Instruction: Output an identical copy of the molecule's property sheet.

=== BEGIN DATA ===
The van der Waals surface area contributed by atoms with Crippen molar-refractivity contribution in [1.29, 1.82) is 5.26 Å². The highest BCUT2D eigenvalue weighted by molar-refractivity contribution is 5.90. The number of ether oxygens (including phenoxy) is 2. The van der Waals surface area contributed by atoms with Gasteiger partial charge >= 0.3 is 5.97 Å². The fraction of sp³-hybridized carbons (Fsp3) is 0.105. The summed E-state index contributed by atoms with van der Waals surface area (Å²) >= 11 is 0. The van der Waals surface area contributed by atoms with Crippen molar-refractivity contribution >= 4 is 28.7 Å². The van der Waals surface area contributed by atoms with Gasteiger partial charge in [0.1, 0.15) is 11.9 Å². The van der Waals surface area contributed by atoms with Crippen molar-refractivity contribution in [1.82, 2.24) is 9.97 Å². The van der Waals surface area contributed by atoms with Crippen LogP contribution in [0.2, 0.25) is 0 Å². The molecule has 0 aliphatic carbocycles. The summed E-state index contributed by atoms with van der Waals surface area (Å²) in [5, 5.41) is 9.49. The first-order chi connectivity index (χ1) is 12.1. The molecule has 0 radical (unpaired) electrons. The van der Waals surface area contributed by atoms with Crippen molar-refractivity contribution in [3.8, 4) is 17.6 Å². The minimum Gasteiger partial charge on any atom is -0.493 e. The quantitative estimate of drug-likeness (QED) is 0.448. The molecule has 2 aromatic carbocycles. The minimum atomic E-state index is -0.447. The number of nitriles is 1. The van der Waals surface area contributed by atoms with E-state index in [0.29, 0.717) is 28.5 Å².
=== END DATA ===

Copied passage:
The van der Waals surface area contributed by atoms with Crippen molar-refractivity contribution in [1.29, 1.82) is 5.26 Å². The highest BCUT2D eigenvalue weighted by molar-refractivity contribution is 5.90. The number of ether oxygens (including phenoxy) is 2. The van der Waals surface area contributed by atoms with Gasteiger partial charge >= 0.3 is 5.97 Å². The fraction of sp³-hybridized carbons (Fsp3) is 0.105. The summed E-state index contributed by atoms with van der Waals surface area (Å²) >= 11 is 0. The van der Waals surface area contributed by atoms with Crippen molar-refractivity contribution >= 4 is 28.7 Å². The van der Waals surface area contributed by atoms with Gasteiger partial charge in [0.1, 0.15) is 11.9 Å². The van der Waals surface area contributed by atoms with Crippen molar-refractivity contribution in [1.82, 2.24) is 9.97 Å². The van der Waals surface area contributed by atoms with Crippen LogP contribution in [0.2, 0.25) is 0 Å². The molecule has 0 aliphatic carbocycles. The summed E-state index contributed by atoms with van der Waals surface area (Å²) in [5, 5.41) is 9.49. The first-order chi connectivity index (χ1) is 12.1. The molecule has 0 radical (unpaired) electrons. The van der Waals surface area contributed by atoms with Crippen molar-refractivity contribution in [3.8, 4) is 17.6 Å². The minimum Gasteiger partial charge on any atom is -0.493 e. The quantitative estimate of drug-likeness (QED) is 0.448. The molecule has 2 aromatic carbocycles. The minimum atomic E-state index is -0.447. The number of nitriles is 1. The van der Waals surface area contributed by atoms with E-state index in [0.29, 0.717) is 28.5 Å².